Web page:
FQ: As an author/writer, what famous author (living or dead), would you like to have dinner with, and why?
MILLER: Forty years ago, I would have liked an elegant dinner with Jane Austen because of her focus on heroines. Now I would like to share some fried oysters, hush puppies, and Malibu Rum with Coconut Liqueur with Karin Slaughter or James Lee Burke because I like to be carried away by thrillers and serial killers.
FQ: What is your all-time favorite book? Why? And did this book/author have any influence over your decision to become an author?
MILLER: I hate to be a redneck cliché, but I have to say that Gone with the Wind is my favorite in this genre and inspired me to create my strong, sexy female characters. I recently read Scarlett: the Sequel to Margaret Mitchell’s Gone with the Wind.
FQ: Is this the first book, the second, etc. in the series and how many books do you anticipate writing in this series?
MILLER: Madeleine is book one in the series. There will definitely be two. Maybe three. Book 2, which is almost finished, will be Solange: Daughter of Last Casquette Bride in New Orleans. Book 3, which is doubtful, would be about the descendants of Madeleine.
FQ: Tell us a bit about the series. Do you know where the series will take the characters or are you working that out as you go along with each book? What has been the reader response to your series?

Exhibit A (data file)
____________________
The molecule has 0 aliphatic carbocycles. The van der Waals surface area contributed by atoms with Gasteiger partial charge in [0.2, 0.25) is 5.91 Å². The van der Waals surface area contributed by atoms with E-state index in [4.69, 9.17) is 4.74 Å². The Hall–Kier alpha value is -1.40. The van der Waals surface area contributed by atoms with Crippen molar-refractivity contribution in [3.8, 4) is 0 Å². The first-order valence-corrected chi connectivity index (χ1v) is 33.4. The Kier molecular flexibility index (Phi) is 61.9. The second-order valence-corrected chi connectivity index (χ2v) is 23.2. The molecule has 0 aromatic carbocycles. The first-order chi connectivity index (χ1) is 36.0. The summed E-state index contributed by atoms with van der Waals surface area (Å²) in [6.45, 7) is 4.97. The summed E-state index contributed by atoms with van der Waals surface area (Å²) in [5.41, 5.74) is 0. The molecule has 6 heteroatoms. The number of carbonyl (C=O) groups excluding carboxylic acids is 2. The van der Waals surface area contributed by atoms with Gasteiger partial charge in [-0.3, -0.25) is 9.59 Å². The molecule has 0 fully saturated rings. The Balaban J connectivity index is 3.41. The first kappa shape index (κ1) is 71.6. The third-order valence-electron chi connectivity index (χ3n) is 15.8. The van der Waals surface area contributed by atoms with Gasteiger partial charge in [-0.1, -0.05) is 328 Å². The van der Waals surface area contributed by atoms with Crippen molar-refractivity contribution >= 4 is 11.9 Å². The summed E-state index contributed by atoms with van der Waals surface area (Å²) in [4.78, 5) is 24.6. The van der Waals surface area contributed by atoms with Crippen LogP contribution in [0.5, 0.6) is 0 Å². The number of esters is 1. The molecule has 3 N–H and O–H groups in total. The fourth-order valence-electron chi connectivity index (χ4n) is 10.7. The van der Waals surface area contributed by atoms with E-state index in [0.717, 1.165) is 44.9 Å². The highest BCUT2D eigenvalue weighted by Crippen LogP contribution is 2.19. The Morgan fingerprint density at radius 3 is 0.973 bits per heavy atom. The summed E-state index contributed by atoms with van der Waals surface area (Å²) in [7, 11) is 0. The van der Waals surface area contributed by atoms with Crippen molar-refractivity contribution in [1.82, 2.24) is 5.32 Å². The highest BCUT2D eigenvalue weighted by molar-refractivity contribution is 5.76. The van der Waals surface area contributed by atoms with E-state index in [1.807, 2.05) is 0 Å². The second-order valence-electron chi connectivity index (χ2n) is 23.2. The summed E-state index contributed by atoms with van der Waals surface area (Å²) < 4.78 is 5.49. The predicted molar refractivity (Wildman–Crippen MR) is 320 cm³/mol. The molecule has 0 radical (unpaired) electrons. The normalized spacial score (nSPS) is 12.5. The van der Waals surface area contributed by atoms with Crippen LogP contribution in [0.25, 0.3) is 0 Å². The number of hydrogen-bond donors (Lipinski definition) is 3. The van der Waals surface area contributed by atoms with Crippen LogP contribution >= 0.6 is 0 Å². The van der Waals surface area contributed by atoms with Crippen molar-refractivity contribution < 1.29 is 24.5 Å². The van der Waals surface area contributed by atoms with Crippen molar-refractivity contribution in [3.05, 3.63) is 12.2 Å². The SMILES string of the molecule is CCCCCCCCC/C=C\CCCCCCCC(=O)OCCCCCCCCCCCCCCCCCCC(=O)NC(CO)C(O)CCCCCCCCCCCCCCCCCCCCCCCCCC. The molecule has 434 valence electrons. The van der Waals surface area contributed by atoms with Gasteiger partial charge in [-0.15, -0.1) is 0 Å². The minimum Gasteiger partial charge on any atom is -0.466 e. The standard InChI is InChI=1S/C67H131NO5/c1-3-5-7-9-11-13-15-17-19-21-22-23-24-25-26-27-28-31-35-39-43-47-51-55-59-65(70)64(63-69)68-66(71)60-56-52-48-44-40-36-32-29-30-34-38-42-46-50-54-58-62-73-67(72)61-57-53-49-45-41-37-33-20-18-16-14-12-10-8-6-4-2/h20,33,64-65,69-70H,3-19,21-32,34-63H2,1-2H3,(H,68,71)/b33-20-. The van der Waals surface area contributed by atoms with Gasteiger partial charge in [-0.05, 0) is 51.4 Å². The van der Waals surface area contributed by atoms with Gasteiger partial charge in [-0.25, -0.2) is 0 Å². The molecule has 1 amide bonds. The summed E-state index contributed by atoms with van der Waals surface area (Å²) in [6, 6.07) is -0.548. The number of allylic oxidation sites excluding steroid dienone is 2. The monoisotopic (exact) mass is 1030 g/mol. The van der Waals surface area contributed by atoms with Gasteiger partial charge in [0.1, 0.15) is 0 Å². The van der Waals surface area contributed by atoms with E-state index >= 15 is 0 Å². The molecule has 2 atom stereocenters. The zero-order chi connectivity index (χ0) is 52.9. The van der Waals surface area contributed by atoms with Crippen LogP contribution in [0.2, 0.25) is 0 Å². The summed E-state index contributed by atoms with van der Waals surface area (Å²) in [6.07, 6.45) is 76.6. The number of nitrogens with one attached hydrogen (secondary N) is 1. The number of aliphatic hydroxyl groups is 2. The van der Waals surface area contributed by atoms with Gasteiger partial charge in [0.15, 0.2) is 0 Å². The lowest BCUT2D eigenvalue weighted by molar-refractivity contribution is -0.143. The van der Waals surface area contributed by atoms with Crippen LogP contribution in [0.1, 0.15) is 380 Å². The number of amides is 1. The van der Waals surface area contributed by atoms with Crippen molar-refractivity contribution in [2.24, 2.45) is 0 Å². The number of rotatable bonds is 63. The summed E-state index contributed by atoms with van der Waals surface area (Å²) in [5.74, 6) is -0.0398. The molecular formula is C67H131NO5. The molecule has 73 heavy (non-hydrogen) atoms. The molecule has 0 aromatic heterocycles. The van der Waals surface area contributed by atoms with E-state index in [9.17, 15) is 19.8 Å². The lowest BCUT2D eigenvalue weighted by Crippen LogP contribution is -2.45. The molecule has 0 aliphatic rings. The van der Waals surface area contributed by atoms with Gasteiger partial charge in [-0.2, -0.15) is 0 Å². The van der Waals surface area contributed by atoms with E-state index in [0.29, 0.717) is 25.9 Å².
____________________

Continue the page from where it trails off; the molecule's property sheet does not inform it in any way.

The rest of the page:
MILLER: The series covers almost a century, from 1728 through 1803. It takes three generations of characters and New Orleans through three flags—French, Spanish, and American. As I expected, most readers like the strong female characters, but I was surprised to find that many also like the history.
FQ: Many authors say that it’s hard to say good-bye to the characters in a series? Do you think it will be difficult for you? Have they become part of your life?
MILLER: Since I researched the history and first wrote about the characters in the early 1980s, I think I will be relieved to let them rest in peace.
FQ: Tell us about the protagonist in your story.
MILLER: Madeleine starts out as a 17-year-old French peasant girl who takes advantage of being mistaken for aristocracy when she boards the ship for New Orleans. She is beautiful, virtuous, and hard working but eventually has moments of sensuality that change her life. She marries an aristocratic but poor soldier who gambles away the little money he has and is unfaithful to Madeleine. With her peasant background, she is able to develop his land grant that he is about to lose, make a profit selling produce in New Orleans, and build a house she calls “Magnolia Grove.” In the background, throughout the book, is the kind, handsome Captain Beauchamp that she was attracted to when she sailed on his ship from France to New Orleans. Though she secretly marries him, she remains independent till the end.